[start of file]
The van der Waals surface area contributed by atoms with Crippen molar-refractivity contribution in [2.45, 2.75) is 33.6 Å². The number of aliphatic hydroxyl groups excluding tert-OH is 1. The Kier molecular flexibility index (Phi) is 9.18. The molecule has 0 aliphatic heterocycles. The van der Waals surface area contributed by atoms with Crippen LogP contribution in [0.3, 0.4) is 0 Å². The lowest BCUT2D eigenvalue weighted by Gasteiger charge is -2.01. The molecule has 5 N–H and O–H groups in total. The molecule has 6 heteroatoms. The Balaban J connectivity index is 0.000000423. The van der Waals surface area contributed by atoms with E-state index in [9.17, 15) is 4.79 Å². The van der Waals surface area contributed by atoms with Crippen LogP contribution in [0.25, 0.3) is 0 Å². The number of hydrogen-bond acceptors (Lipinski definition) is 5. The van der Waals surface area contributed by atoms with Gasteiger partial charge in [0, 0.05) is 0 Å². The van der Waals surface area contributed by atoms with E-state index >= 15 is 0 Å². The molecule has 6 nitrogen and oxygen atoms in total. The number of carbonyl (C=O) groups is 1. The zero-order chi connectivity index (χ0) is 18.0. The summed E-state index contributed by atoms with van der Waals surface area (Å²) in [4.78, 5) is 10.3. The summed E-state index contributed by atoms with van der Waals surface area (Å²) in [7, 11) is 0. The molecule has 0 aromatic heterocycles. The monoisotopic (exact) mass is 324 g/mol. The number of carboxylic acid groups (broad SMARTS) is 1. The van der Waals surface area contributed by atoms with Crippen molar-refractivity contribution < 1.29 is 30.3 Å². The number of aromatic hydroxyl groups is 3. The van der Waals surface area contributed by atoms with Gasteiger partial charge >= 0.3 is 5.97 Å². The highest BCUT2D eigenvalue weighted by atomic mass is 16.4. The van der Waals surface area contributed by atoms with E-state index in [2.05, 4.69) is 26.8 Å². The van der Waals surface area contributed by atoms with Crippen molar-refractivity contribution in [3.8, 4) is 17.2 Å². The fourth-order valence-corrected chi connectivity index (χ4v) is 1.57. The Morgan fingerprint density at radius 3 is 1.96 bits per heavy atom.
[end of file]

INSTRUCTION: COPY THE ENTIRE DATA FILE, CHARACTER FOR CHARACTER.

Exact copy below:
The van der Waals surface area contributed by atoms with Crippen molar-refractivity contribution in [2.45, 2.75) is 33.6 Å². The number of aliphatic hydroxyl groups excluding tert-OH is 1. The Kier molecular flexibility index (Phi) is 9.18. The molecule has 0 aliphatic heterocycles. The van der Waals surface area contributed by atoms with Crippen LogP contribution in [0.3, 0.4) is 0 Å². The lowest BCUT2D eigenvalue weighted by Gasteiger charge is -2.01. The molecule has 5 N–H and O–H groups in total. The molecule has 6 heteroatoms. The Balaban J connectivity index is 0.000000423. The van der Waals surface area contributed by atoms with E-state index in [9.17, 15) is 4.79 Å². The van der Waals surface area contributed by atoms with Crippen LogP contribution in [0.25, 0.3) is 0 Å². The number of hydrogen-bond acceptors (Lipinski definition) is 5. The van der Waals surface area contributed by atoms with Gasteiger partial charge in [0, 0.05) is 0 Å². The van der Waals surface area contributed by atoms with E-state index >= 15 is 0 Å². The molecule has 6 nitrogen and oxygen atoms in total. The number of carbonyl (C=O) groups is 1. The zero-order chi connectivity index (χ0) is 18.0. The summed E-state index contributed by atoms with van der Waals surface area (Å²) in [4.78, 5) is 10.3. The summed E-state index contributed by atoms with van der Waals surface area (Å²) in [7, 11) is 0. The molecule has 0 aromatic heterocycles. The monoisotopic (exact) mass is 324 g/mol. The number of carboxylic acid groups (broad SMARTS) is 1. The van der Waals surface area contributed by atoms with Crippen molar-refractivity contribution < 1.29 is 30.3 Å². The number of aromatic hydroxyl groups is 3. The van der Waals surface area contributed by atoms with Gasteiger partial charge >= 0.3 is 5.97 Å². The highest BCUT2D eigenvalue weighted by atomic mass is 16.4. The van der Waals surface area contributed by atoms with E-state index in [2.05, 4.69) is 26.8 Å². The van der Waals surface area contributed by atoms with Crippen molar-refractivity contribution in [3.8, 4) is 17.2 Å². The fourth-order valence-corrected chi connectivity index (χ4v) is 1.57. The Morgan fingerprint density at radius 3 is 1.96 bits per heavy atom.